Physical Needs

You can’t talk self-care without considering sleep, diet and exercise. Remember that the body and mind are intrinsically linked. Neglect the body and the mind follows.

Keep a regular sleep schedule, eat a balanced diet and try to move around. A job search shouldn’t revolve entirely around your computer. Get your steps in by walking to that networking event, and get your Vitamin D by meeting at that outdoor café to network.


Spiritual Needs

Most people think about organized religions when considering spirituality, but there are many different kinds of spirituality. Some people meditate while others look at the planets and stars through a telescope.

Practicing spirituality means disconnecting from the mundane concerns of everyday life for a moment and focusing on something bigger than yourself, be it an ideal, a deity, a philosophy or a series of values.

In other words, find a way to get out of your own head for a while.


Social Needs

We are social animals that have to connect with others. Unfortunately, many people with disabilities struggle to find social outlets. There may be emotional barriers as mentioned above, but there are just as likely a lot of physical barriers.

Fortunately, our modern society has invented quite a few ways to connect. Today, the Internet allows isolated individuals to build a peer support group spanning the globe, but be cautious. Nothing will ever really meet that social need like a face-to-face interaction.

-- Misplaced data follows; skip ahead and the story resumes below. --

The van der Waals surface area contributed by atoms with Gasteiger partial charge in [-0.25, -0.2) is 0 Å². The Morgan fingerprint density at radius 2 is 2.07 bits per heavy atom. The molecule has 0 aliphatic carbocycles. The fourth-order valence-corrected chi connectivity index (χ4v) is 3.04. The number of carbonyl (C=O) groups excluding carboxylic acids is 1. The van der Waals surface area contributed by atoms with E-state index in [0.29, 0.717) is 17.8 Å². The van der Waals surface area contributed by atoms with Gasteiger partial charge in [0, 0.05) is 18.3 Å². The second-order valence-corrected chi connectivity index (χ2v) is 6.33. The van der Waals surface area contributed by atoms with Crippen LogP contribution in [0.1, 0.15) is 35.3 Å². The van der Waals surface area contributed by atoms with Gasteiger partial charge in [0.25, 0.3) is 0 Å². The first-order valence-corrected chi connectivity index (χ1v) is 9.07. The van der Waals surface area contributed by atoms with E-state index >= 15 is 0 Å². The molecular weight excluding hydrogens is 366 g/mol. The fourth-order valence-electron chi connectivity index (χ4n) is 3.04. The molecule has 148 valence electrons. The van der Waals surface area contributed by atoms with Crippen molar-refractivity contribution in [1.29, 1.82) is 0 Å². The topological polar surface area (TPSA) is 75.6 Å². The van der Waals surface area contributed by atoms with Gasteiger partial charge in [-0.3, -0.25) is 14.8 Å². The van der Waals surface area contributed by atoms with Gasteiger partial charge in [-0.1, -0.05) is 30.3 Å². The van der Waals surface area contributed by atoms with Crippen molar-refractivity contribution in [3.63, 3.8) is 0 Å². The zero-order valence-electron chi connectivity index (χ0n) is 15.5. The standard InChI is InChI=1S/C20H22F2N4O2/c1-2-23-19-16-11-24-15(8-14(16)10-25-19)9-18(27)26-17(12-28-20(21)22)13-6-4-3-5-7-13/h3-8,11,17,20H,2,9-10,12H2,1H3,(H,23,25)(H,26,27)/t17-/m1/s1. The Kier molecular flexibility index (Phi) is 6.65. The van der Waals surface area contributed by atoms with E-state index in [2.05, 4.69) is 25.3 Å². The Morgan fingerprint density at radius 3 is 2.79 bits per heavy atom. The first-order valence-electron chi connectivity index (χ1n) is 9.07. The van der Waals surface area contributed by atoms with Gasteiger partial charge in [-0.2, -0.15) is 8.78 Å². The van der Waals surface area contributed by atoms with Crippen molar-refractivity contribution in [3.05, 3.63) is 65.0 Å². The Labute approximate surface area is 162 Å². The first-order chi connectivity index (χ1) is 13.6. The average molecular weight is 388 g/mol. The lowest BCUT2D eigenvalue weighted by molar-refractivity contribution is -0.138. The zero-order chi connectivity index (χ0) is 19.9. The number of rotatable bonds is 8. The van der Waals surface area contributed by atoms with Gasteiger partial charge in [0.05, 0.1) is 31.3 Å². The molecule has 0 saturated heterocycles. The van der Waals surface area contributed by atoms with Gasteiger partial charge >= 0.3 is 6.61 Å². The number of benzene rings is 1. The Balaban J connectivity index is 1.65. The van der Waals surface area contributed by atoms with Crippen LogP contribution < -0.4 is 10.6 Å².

Occupational Needs

Many people struggle with lacking a sense of purpose during their job hunt. Remember that we don’t have just one occupation. A job seeker can also be a mother, a daughter, a wife, a community member, a voter, a volunteer and so much more.

Think about how you can meet your other occupational needs while also looking for a job. For example, volunteering for your community might introduce you to entirely new career paths never considered.


Intellectual Needs

Just as doing a physically repetitive task takes its toll on the body, intellectually repetitive tasks like filling out job applications all day take an intellectual toll. We need to engage regularly in intellectually stimulating tasks in order to stay sharp. Some people read books. Others play video games, garden, paint or cook. It doesn’t really matter what you do so long as you’re challenging your mind.



What makes something an effective self-care technique is that it leads to long-term stress reduction, so eating that entire pizza won’t cut it because you’ll regret it the next time you step on the bathroom scale.

Everyone’s self-care strategy will be a bit different. What works for some, might not work for you. Let your body be your guide.

Most importantly, don’t wait until you’re stressed to start dealing with stress. By making your self-care exercises part of your regular routine, you’ll be better able to handle the next job search when it comes around.